1. Trani is a seaport of Puglia, Southern Italy, on the Adriatic Sea, 40 km from Bari. The town has recently become one of the capital city of the new Province of Barletta-Andria-Trani (2009).

  3. Bellano on the eastern shore of Lake Como in the Province of Lecco, Lombardia

    (via travel-lusting)

  4. Venezia

    (Fonte: ilariafilippi)

  5. Lake Federa & Dolomites, Veneto, Northern Italy

  6. Tiramisu

    (Fonte: ourlog)

  7. mediumaevum:

    The Frankish expansion of the Carolingian Empire and the Bavarian expansion in the eastern Alps introduced feudalism and the building of castles to support the growing number of dukedoms and kingdoms. Castello del Buonconsiglio in Trento, Northern Italy, still has intricate frescoes, excellent examples of Gothic art.

    (Fonte: touringclub.com)

  10. cravingsatmidnight:

    Farfalle with Bolognese

  11. Sansepolcro is a town in Toscana in the province of Arezzo. Situated on the upper reaches of the Tiber, it’s the birthplace of the painters Piero della Francesca, Raffaellino del Colle (a pupil of Raphael), Santi di Tito, and Angiolo Tricca. It was also the birthplace of the mathematician Luca Pacioli, and of Matteo Cioni, who translated into Latin Piero della Francesca’s treatise about perspective in painting (De Prospectiva Pingendi). Today, the economy is based on agriculture, industrial manufacturing, food processing, and pharmaceuticals. Buitoni pasta is from here.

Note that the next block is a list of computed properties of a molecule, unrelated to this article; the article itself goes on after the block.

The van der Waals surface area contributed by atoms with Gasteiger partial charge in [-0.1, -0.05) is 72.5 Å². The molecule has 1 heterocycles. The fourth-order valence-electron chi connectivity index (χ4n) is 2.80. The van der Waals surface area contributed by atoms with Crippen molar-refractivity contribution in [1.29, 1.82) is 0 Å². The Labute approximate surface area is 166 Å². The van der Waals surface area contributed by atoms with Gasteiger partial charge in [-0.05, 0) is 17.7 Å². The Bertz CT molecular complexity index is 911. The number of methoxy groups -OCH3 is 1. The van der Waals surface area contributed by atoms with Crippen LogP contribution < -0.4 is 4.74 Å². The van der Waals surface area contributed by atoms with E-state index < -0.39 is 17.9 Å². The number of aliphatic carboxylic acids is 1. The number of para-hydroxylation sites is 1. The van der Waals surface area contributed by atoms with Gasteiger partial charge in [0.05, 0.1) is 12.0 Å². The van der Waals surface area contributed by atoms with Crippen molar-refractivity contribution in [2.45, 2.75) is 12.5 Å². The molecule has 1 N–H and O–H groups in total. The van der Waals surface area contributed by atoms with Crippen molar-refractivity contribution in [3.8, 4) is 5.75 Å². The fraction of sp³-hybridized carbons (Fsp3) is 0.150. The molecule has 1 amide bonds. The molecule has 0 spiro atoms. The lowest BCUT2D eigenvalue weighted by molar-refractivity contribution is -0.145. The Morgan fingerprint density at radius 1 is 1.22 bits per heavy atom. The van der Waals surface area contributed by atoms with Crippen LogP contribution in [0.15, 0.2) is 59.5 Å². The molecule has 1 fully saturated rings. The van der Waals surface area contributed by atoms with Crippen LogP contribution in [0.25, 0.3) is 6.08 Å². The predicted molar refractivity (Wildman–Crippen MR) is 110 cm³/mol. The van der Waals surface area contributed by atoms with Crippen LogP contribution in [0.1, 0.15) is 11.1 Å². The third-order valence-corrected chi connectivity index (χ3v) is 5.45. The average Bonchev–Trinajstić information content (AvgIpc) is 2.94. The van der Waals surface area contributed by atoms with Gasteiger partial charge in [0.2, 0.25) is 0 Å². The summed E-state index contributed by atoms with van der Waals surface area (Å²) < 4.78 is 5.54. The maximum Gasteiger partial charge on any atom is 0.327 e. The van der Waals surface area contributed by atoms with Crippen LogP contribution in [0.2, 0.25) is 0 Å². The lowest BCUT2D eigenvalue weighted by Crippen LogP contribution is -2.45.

(via european-euphoria)

  12. Rome in a nutshell - HD - City guide of Rome for first-time visitors in Italy 

  13. Luca della Robbia, Madonna and Child between Angels (1475), Glazed terracotta, 160 x 22 cm Museo Nazionale del Bargello, Firenze/Florence

    Luca della Robbia (1399-1482) was an Italian sculptor from Florence, noted for his terra-cotta roundels. He developed a pottery glaze that made his creations more durable in the outdoors and thus suitable for use on the exterior of buildings. His work is noted for its charm rather than the drama of the work of some of his contemporaries.

  14. Roma

    (Fonte: thisismyitaly, via dreamysim1)

  15. Cavana Piazza in Trieste. Trieste is a city and seaport in northeastern Italy, situated towards the end of a narrow strip of Italian territory lying between the Adriatic Sea and Slovenia. Throughout history, it has been influenced by its location at the crossroads of Latin, Slavic, and Germanic cultures, pop. 205,000 in 2009. It’s the capital of the autonomous region Friuli-Venezia Giulia and was one of the oldest parts of the Habsburg Monarchy. In the 19th century, it was the most important port of one of the Great Powers of Europe. As a prosperous seaport in the Mediterranean, it became the 4th-largest city of the Austro-Hungarian Empire (after Vienna, Budapest, and Prague). In the fin-de-siecle period, it emerged as an important hub for literature and music and underwent an economic revival in the 1930s. Trieste was an important spot in the struggle between the Eastern Bloc and the West after WW2. Today, the city is in one of the richest regions of Italy, and has been a great center for shipping, shipbuilding, and financial services. In 2012, LonelyPlanet.com listed the city as the world’s most underrated travel destination.